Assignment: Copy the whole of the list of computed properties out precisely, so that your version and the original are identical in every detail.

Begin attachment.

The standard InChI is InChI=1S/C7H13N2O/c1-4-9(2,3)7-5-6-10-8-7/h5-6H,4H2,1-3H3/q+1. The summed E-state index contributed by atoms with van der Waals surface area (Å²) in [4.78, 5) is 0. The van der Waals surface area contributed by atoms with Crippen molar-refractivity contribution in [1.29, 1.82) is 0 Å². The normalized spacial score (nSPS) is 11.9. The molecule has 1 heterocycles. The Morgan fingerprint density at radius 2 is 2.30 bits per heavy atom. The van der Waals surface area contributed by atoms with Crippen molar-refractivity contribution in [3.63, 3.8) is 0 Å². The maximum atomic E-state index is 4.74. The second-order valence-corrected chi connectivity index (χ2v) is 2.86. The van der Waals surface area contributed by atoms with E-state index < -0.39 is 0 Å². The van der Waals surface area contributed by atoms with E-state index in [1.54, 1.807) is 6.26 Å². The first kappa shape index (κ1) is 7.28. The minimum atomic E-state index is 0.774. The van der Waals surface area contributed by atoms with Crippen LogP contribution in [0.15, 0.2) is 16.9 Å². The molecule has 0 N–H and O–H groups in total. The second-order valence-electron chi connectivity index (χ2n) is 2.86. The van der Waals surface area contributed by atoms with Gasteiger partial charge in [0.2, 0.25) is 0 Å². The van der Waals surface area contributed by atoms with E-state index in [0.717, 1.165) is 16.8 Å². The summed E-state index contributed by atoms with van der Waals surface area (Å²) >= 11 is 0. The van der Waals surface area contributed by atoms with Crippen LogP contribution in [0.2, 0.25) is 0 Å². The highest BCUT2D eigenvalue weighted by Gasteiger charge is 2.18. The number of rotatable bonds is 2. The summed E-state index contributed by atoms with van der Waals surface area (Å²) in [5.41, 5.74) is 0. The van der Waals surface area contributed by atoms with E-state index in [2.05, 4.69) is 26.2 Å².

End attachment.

The standard InChI is InChI=1S/C7H13N2O/c1-4-9(2,3)7-5-6-10-8-7/h5-6H,4H2,1-3H3/q+1. The summed E-state index contributed by atoms with van der Waals surface area (Å²) in [4.78, 5) is 0. The van der Waals surface area contributed by atoms with Crippen molar-refractivity contribution in [1.29, 1.82) is 0 Å². The normalized spacial score (nSPS) is 11.9. The molecule has 1 heterocycles. The Morgan fingerprint density at radius 2 is 2.30 bits per heavy atom. The van der Waals surface area contributed by atoms with Crippen molar-refractivity contribution in [3.63, 3.8) is 0 Å². The maximum atomic E-state index is 4.74. The second-order valence-corrected chi connectivity index (χ2v) is 2.86. The van der Waals surface area contributed by atoms with E-state index < -0.39 is 0 Å². The van der Waals surface area contributed by atoms with E-state index in [1.54, 1.807) is 6.26 Å². The first kappa shape index (κ1) is 7.28. The minimum atomic E-state index is 0.774. The van der Waals surface area contributed by atoms with Crippen LogP contribution in [0.15, 0.2) is 16.9 Å². The molecule has 0 N–H and O–H groups in total. The second-order valence-electron chi connectivity index (χ2n) is 2.86. The van der Waals surface area contributed by atoms with Gasteiger partial charge in [0.2, 0.25) is 0 Å². The van der Waals surface area contributed by atoms with E-state index in [0.717, 1.165) is 16.8 Å². The summed E-state index contributed by atoms with van der Waals surface area (Å²) >= 11 is 0. The van der Waals surface area contributed by atoms with Crippen LogP contribution in [0.2, 0.25) is 0 Å². The highest BCUT2D eigenvalue weighted by Gasteiger charge is 2.18. The number of rotatable bonds is 2. The summed E-state index contributed by atoms with van der Waals surface area (Å²) in [5.41, 5.74) is 0. The van der Waals surface area contributed by atoms with E-state index in [2.05, 4.69) is 26.2 Å².